September has arrived and the summer is drawing to a close (meteorologically it never arrived of course). As usual I have achieved a lot less than I hoped I would, though my 'to-do' list was particularly ambitious this year. I have read a few books though, which I list and describe briefly here for your delectation.
Against Christianity (sample online here): Peter Leithart thinks the Church is a new city. That means he's against 'Christianity' (a private/unsuccessful gospel and Church) and for 'Christendom' (a public/successful gospel and Church). And who wouldn't agree? Leithart also writes with considerable wit and style, which makes his book enjoyable as well as provocative.
Tested by Fire: Suffering in the lives of Bunyan, Cowper and Brainerd. John Piper has served us well with his brief (but not shallow) reflections on various Christian figures from history.
He Shall Have Dominion: A Postmillenial Eschatology. Kenneth Gentry Jr.'s comprehensive and mostly persuasive book on the ultimate in gospel optimism. Seems to be the book that other-millenialists must contend with, both exegetically & theologically.
All Families are Psychotic. Hardly Douglas Coupland's finest moment. Some interesting commentary on consequences of actions, and of course on families and relationships. Less-than-believable ending doesn't really help things. Okay as beach reading.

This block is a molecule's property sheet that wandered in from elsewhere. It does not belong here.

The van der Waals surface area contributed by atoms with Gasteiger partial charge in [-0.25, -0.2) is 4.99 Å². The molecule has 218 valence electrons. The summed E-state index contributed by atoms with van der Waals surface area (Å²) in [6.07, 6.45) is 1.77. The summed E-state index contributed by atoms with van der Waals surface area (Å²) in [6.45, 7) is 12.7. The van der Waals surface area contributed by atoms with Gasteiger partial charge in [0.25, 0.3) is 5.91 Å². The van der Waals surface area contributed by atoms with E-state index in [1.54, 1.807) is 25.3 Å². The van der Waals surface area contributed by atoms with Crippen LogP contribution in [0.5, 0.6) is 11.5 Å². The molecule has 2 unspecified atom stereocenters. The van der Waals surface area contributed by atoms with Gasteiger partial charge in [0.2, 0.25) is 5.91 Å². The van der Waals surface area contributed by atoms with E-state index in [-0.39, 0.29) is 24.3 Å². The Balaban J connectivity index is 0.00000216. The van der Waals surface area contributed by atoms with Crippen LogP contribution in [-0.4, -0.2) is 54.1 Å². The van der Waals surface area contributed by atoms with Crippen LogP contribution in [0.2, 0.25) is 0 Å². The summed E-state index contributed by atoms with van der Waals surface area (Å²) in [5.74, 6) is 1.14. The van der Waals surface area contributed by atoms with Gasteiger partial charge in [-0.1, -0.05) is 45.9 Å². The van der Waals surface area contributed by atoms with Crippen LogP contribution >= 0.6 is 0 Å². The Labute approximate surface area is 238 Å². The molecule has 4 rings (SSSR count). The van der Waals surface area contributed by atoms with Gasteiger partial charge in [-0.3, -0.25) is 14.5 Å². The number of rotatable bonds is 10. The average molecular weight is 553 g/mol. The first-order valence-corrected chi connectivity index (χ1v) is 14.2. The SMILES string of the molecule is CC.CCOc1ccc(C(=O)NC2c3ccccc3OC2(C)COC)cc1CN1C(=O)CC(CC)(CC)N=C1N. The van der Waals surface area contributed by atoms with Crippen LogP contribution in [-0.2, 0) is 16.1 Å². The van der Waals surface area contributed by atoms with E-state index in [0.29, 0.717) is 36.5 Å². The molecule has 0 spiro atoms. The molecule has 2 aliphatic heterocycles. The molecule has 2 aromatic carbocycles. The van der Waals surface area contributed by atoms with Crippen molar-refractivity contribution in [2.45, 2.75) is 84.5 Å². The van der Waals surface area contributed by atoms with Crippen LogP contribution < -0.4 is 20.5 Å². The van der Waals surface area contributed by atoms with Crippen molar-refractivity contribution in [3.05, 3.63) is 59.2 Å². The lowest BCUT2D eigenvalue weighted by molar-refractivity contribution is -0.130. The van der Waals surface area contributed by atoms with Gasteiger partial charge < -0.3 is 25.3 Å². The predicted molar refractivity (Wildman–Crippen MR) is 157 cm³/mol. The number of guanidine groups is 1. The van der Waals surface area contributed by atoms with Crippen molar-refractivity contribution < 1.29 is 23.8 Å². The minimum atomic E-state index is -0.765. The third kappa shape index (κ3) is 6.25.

Harry Potter and the Deathly Hallows. Satisfactory and enjoyable conclusion to the series that has been disproportionately lauded (not J.K. rowling's fault I stress). Won't change your life, but then it isn't meant to.
Pierced for our Transgressions: Necessary, scholarly, readable. More (but brief) comments here.
By Faith, Not By Sight. Richard Gaffin helps us understand justification and sanctification, showing how the forensic and the renovative aspects of the salvation of individuals flow from the same basic reality - union with Christ.
The Radical Reformission. The unique Mark Driscoll on modern mission that doesn't sell out. All that needs to happen now is for someone to write the same kind of book for the UK but in a style that won't immediately offend and repel the conservative evangelical constituency here.
I've also started reading 'City of God' by St Augustine. Man, was that guy thorough (long-winded). I'm enjoying the ride but it might be some time before I blog on that one.